Multiple Alignment of Biomolecular Sequences and Voting Paradoxes

Sandia National Laboratories (Massively Parallel Computing Research Laboratory MS 1110 Albuquerque, NM 87185)

R. Ravi (Carnegie Mellon)


  The notion of multiple sequence alignment appeared for the first time
in a 1963 paper by L. Pauling and E. Zuckerkandl entitled: "Chemical
Paleogenetics: Molecular Restoration Studies of Extinct Forms of
Life."  Multiple sequence alignment is today one of the most vibrant
and active research areas of computational molecular biology. Although
it plays a founding role in the development of the field, and a vital
role in the recent breakthrough discoveries, the research in this area
is facing challenges in the development of methods that are
simultaneously: well-defined, biologically meaningful, and
computationally feasible.

  The situation resembles in spirit the mathematical economics line of
research pioneered by the axiomatic approach of Kenneth J. Arrow, who
asked whether one c an design a system of voting that is at the same
time: rational, decisive and fair.

  Voting -- as studied by economists, political scientists, and
philosophers -- and multiple sequence alignment are methods of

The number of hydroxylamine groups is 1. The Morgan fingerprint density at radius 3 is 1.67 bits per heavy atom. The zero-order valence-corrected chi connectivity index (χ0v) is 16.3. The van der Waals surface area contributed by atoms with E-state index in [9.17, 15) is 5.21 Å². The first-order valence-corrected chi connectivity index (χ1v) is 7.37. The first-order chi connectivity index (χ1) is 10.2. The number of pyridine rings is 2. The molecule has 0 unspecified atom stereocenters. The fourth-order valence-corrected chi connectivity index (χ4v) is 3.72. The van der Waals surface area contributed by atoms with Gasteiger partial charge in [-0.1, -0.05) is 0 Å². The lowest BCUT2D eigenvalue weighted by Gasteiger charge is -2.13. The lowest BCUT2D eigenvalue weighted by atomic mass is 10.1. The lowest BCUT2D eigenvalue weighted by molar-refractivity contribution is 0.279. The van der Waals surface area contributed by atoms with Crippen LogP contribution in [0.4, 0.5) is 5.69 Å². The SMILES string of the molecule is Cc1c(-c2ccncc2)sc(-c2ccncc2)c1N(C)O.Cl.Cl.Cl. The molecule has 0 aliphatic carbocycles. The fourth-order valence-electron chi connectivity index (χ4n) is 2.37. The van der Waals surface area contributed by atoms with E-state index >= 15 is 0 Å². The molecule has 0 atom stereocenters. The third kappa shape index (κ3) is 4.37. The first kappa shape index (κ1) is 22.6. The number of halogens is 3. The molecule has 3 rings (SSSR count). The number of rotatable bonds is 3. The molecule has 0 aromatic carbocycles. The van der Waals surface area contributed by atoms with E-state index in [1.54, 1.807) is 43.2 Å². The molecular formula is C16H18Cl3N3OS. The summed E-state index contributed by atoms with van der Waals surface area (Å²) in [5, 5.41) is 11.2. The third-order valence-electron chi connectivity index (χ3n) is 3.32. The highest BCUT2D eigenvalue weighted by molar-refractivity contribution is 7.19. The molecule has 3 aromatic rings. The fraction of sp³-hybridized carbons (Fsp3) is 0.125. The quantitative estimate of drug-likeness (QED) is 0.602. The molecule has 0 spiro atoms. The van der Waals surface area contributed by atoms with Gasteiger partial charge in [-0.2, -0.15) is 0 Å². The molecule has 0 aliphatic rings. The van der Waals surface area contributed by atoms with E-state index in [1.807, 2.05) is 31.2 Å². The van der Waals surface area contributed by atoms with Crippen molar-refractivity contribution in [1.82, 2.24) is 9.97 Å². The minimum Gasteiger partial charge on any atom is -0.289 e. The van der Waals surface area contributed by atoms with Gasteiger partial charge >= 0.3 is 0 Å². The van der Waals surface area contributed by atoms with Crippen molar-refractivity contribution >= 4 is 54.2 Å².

aggregation of a set of individua l patterns into a collective pattern
that represents in a fair and meaningful way the set of individual

  The 1972 Nobel Prize for Economics was given to Arrow for his
discovery of the
  Voting Impossibility Theorem: "No voting method could be
simultaneously rational , decisive and fair!"

  In this talk we will present preliminary results on a similar
axiomatic approa ch for understanding the intrinsic difficulties in
multiple sequence alignment, for the particular case when no
phylogenetic tree information is available.  We will review the
literature, focusing on the search for guiding principles tha t are
well-agreed upon for creating biologically significant alignments.  We
have identified three basic Axioms, proposed in the literature, which
in our view capture the essence of the competing difficulties:
well-definedness, biological meaningfulness, and computational
feasibility. No alignment method in the literature satisfies
simultaneously these three axioms.

  We will present (1) a new alignment method, the Perron-Frobenius
Alignment, th at appears to be the closest in the literature to
satisfying the three axioms, and (2) a new unifying framework for
combinatorial optimization alignment problems, based on "fair"
objective functions.

  We will conclude by discussing our attempts of proving a 
"Molecular Restoration Impossibility Theorem."